And so, Apollos was a help to those who by grace had believed. So the first objective in apologetics is to strengthen believers, to defend the flock. It’s a pastoral function. It’s to defend the flock against the arguments that are brought against them.

But the second thing is this. With regard to Christopher, at another event in Dallas after this film was made I told the people there that Christopher and I, if we didn’t watch our step, were in danger of becoming friends. And that is very true. It had to do with what was going on is after the debate was over. I sent him a Christmas gift, which was a book by P.G. Wodehouse. Winning Christopher was operating on a completely different level than the argumentation. The argumentation is for believers, it’s a pastoral thing. For Christopher, the reason he’s staying away from God is not those arguments. He doesn’t have an argument. He just keeps saying the same things over and over again. He just doesn’t like God. He’s an anti-theist. And so, what I want to do is get through and around those defenses with regard to Christopher, but I don’t think it’s going to be argumentation with him. That’s not the issue.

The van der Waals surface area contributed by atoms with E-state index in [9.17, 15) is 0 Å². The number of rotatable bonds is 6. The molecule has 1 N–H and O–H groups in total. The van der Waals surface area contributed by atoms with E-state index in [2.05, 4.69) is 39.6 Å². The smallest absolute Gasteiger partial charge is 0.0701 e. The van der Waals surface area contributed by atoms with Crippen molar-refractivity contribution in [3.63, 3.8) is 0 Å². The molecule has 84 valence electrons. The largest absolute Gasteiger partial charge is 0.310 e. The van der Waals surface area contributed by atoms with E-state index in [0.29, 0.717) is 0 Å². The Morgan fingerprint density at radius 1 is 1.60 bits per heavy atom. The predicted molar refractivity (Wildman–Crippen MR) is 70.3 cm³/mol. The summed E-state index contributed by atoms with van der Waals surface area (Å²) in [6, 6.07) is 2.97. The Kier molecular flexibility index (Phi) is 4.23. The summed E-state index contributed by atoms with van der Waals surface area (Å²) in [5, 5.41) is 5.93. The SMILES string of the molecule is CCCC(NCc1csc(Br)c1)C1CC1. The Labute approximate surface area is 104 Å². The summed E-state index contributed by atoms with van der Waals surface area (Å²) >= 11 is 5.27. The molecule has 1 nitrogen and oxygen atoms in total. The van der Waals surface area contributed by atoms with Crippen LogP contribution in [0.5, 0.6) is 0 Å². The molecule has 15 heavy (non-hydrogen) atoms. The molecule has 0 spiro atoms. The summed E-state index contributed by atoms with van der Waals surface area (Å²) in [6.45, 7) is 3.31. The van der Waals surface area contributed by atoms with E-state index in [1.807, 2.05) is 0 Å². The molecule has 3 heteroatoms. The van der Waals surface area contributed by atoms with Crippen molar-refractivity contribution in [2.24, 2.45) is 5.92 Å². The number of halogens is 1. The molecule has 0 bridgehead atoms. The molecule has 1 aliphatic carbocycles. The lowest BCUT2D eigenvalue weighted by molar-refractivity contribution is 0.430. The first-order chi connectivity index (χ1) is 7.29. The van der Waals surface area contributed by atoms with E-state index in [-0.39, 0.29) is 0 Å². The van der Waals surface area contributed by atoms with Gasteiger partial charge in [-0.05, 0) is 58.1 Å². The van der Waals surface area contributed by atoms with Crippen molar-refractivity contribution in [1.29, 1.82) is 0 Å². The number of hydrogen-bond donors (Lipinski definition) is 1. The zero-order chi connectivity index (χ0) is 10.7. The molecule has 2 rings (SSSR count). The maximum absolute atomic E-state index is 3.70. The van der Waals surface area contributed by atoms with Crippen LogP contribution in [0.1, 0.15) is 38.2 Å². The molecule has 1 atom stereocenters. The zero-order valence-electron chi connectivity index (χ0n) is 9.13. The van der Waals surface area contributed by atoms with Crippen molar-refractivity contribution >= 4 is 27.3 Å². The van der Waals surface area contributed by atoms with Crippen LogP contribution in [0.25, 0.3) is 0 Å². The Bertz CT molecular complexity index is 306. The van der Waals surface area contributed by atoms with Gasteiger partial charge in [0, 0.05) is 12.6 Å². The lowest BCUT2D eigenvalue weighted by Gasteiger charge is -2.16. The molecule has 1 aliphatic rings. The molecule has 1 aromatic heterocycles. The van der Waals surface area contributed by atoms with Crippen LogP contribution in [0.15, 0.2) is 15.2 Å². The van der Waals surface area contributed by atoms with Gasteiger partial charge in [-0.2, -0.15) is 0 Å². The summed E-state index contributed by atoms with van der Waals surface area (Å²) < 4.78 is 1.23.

Relate this to your pastoral life. You did, but most of us out here couldn’t do what you just did. Talk to us. I heard you talk one time about copiousness. If you’ve been reading and giving real answers to questions that come up here and there long enough, a certain copiousness develops in your life. Describe how that happened for you and whether you think it’s a good idea to cultivate that for other pastors.

Yes, I do. For those who are in a pastoral role, teaching role, and that sort of thing. I think a cultivation of copiousness is important. I don’t think it’s important for every last person.

Say what it is again in case it went by those people.

Copiousness is fluidity of expression where you learn quotations, situations, anecdotes, particular words, and turns of phrase so that when he says something, there’s something right there in your mind, either right there from the Scriptures in the first place, or from Chesterton, Oscar Wilde, etc. It means you’ve got a ready storehouse to answer. And I think people who are in public exchange back and forth need to cultivate that and hone that. That’s one of the tools in the tool chest. But — and this is very important — I believe that God has given the body many varied gifts. Paul says that not everybody should be an eyeball. Not everybody should be an ear. Different people gravitate toward different things. And I’ve gravitated toward this sort of thing since I was a little boy. I just love it. And I’ve told people that I write books, for example, for the same reason that dogs bark. You don’t ask the dog, “How do you do that? Why do you?”

It’s because there’s somebody outside.